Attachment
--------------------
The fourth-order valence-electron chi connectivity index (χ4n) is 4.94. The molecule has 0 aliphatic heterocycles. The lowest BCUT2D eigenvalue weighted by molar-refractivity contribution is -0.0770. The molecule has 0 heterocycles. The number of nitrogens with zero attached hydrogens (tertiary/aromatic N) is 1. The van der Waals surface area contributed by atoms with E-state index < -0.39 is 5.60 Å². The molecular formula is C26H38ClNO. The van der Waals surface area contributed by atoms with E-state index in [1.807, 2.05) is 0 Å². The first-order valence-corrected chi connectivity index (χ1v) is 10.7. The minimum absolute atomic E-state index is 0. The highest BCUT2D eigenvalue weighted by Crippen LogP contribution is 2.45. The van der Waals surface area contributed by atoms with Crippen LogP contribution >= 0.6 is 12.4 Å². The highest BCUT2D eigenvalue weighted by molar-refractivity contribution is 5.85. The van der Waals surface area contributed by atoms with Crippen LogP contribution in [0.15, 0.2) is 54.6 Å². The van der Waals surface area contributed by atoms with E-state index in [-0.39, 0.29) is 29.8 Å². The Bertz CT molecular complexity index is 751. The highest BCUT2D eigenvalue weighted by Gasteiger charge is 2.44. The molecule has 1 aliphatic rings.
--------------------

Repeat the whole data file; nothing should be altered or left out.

The fourth-order valence-electron chi connectivity index (χ4n) is 4.94. The molecule has 0 aliphatic heterocycles. The lowest BCUT2D eigenvalue weighted by molar-refractivity contribution is -0.0770. The molecule has 0 heterocycles. The number of nitrogens with zero attached hydrogens (tertiary/aromatic N) is 1. The van der Waals surface area contributed by atoms with E-state index < -0.39 is 5.60 Å². The molecular formula is C26H38ClNO. The van der Waals surface area contributed by atoms with E-state index in [1.807, 2.05) is 0 Å². The first-order valence-corrected chi connectivity index (χ1v) is 10.7. The minimum absolute atomic E-state index is 0. The highest BCUT2D eigenvalue weighted by Crippen LogP contribution is 2.45. The van der Waals surface area contributed by atoms with Crippen LogP contribution >= 0.6 is 12.4 Å². The highest BCUT2D eigenvalue weighted by molar-refractivity contribution is 5.85. The van der Waals surface area contributed by atoms with Crippen LogP contribution in [0.15, 0.2) is 54.6 Å². The van der Waals surface area contributed by atoms with E-state index in [-0.39, 0.29) is 29.8 Å². The Bertz CT molecular complexity index is 751. The highest BCUT2D eigenvalue weighted by Gasteiger charge is 2.44. The molecule has 1 aliphatic rings.